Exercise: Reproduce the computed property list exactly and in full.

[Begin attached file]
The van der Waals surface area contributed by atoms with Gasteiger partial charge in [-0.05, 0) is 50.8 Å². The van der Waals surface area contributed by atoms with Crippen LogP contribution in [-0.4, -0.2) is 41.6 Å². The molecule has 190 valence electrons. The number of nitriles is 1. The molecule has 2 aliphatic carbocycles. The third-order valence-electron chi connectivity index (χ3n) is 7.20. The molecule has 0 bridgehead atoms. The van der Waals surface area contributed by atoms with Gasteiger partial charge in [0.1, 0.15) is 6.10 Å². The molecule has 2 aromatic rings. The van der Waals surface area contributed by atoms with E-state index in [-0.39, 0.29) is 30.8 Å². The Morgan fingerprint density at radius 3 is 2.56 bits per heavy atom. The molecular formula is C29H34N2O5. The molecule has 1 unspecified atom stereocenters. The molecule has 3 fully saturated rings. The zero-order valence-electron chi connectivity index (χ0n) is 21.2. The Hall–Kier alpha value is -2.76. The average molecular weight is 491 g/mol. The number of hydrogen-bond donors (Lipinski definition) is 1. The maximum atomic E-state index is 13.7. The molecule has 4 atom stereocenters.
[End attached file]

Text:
The van der Waals surface area contributed by atoms with Gasteiger partial charge in [-0.05, 0) is 50.8 Å². The van der Waals surface area contributed by atoms with Crippen LogP contribution in [-0.4, -0.2) is 41.6 Å². The molecule has 190 valence electrons. The number of nitriles is 1. The molecule has 2 aliphatic carbocycles. The third-order valence-electron chi connectivity index (χ3n) is 7.20. The molecule has 0 bridgehead atoms. The van der Waals surface area contributed by atoms with Gasteiger partial charge in [0.1, 0.15) is 6.10 Å². The molecule has 2 aromatic rings. The van der Waals surface area contributed by atoms with E-state index in [-0.39, 0.29) is 30.8 Å². The Morgan fingerprint density at radius 3 is 2.56 bits per heavy atom. The molecular formula is C29H34N2O5. The molecule has 1 unspecified atom stereocenters. The molecule has 3 fully saturated rings. The zero-order valence-electron chi connectivity index (χ0n) is 21.2. The Hall–Kier alpha value is -2.76. The average molecular weight is 491 g/mol. The number of hydrogen-bond donors (Lipinski definition) is 1. The maximum atomic E-state index is 13.7. The molecule has 4 atom stereocenters.